The way I am thinking and feeling

Your feelings and emotions are your body's way of letting you know what is on your mind. As a young person, learning to understand and value your emotions can be confusing, leading you to feel alone and different from those around you, but you're not. Everyone will experience some sort of emotional difficulty at some point in his or her life. Whatever the issue, seeking help from others is the first step in achieving the change you want.

Anxiety
Depression
Anger
Mood Swings
Body and Looks
Eating Disorders
Sexuality
Self-Harming
Drugs and Alcohol
OCD
Psychosis
ADHD
Autism

What's happening inside you can be affected by what's going on around you.

See 'What's happening around me?'

Anxiety

Anxiety describes our feelings when we are uncomfortable or frightened. Lots of things can cause anxiety, such as pressures at school, problems getting on with your family or friends, or anything else that happens that causes you stress. Anxiety is a feeling that we will all experience at some time; but if you feel that anxiety starts to affect your daily life by causing you to:

  • worry a lot
  • have problems sleeping
  • feel tired
  • have difficulty concentrating
  • feel irritable
  • avoid things you used to like to do

then it is important that you ask for help.

Depression

There are things that can cause us to have strong feelings of sadness, such as pressures at school, parents splitting up, or someone we are close to becoming ill or dying. But if these feelings don't improve and they start to affect your daily life by causing you to:

  • not want to see your friends or do things you used to enjoy
  • sleep too much, or not enough
  • not feel like eating, or eat too much
  • cry a lot
  • have feelings of hopelessness or worthlessness
  • use alcohol or drugs

then it is important that you ask for help.

Anger

As a young person, you might have different pressures that cause you frustration; this might be to do with school, friends or family; and at this stage in your life, your hormones are changing, which can cause mood changes. Anger is a feeling that we will all experience, but some people can find it hard to control their anger because they're having difficulty dealing with their emotions. If you feel that your anger is getting worse, or that it's affecting your daily life by causing you to:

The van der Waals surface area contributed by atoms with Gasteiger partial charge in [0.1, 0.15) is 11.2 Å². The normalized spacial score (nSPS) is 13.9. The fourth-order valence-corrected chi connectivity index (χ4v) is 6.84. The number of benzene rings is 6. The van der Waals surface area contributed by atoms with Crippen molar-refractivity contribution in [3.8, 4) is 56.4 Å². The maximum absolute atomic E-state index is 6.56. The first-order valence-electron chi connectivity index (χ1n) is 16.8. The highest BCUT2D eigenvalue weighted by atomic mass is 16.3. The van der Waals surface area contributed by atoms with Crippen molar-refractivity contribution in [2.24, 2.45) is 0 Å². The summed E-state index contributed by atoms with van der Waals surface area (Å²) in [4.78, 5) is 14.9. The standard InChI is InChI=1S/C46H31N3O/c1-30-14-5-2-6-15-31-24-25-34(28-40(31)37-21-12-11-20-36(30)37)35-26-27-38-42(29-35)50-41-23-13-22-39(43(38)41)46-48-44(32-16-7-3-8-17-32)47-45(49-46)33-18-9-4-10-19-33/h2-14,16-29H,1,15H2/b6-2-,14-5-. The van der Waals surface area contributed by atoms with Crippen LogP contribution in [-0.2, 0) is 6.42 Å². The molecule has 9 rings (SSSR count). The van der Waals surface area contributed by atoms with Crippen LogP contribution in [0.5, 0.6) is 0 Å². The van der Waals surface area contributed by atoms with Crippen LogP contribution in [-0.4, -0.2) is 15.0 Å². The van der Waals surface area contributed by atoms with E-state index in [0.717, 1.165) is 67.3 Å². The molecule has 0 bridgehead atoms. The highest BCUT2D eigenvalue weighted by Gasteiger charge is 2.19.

• have problems with relationships
  • get into trouble
  • use alcohol or drugs
  • choose to be alone a lot
  • break things and hurt people

then it is important that you ask for help.

Mood Swings

As a young person, you might have different pressures that cause you frustration; this might be to do with school, friends or family; and at this stage in your life, your hormones are changing, which can cause mood changes, you might feel really up and happy one minute and sad and low the next. If you feel that your mood swings are becoming more extreme, or they are affecting your daily life by causing you to:

  • have problems with relationships
  • get into trouble
  • use alcohol or drugs
  • choose to be alone a lot

then it is important that you ask for help.

Body and Looks